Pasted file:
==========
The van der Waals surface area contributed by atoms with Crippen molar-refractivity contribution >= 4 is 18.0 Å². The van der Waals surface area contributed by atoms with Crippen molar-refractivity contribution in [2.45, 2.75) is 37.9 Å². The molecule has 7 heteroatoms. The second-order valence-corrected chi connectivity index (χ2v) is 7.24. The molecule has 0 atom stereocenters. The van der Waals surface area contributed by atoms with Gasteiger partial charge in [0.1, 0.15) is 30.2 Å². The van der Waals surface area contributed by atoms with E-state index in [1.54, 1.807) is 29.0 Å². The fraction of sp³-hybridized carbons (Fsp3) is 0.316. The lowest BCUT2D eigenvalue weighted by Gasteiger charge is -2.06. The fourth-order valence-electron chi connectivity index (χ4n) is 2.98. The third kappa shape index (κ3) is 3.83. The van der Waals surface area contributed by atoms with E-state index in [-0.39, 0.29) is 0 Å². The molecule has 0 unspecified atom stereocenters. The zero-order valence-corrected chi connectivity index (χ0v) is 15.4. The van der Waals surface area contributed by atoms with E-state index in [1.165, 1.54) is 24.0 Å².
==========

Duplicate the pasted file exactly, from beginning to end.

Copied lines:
The van der Waals surface area contributed by atoms with Crippen molar-refractivity contribution >= 4 is 18.0 Å². The van der Waals surface area contributed by atoms with Crippen molar-refractivity contribution in [2.45, 2.75) is 37.9 Å². The molecule has 7 heteroatoms. The second-order valence-corrected chi connectivity index (χ2v) is 7.24. The molecule has 0 atom stereocenters. The van der Waals surface area contributed by atoms with Gasteiger partial charge in [0.1, 0.15) is 30.2 Å². The van der Waals surface area contributed by atoms with E-state index in [1.54, 1.807) is 29.0 Å². The fraction of sp³-hybridized carbons (Fsp3) is 0.316. The lowest BCUT2D eigenvalue weighted by Gasteiger charge is -2.06. The fourth-order valence-electron chi connectivity index (χ4n) is 2.98. The third kappa shape index (κ3) is 3.83. The van der Waals surface area contributed by atoms with E-state index in [-0.39, 0.29) is 0 Å². The molecule has 0 unspecified atom stereocenters. The zero-order valence-corrected chi connectivity index (χ0v) is 15.4. The van der Waals surface area contributed by atoms with E-state index in [1.165, 1.54) is 24.0 Å².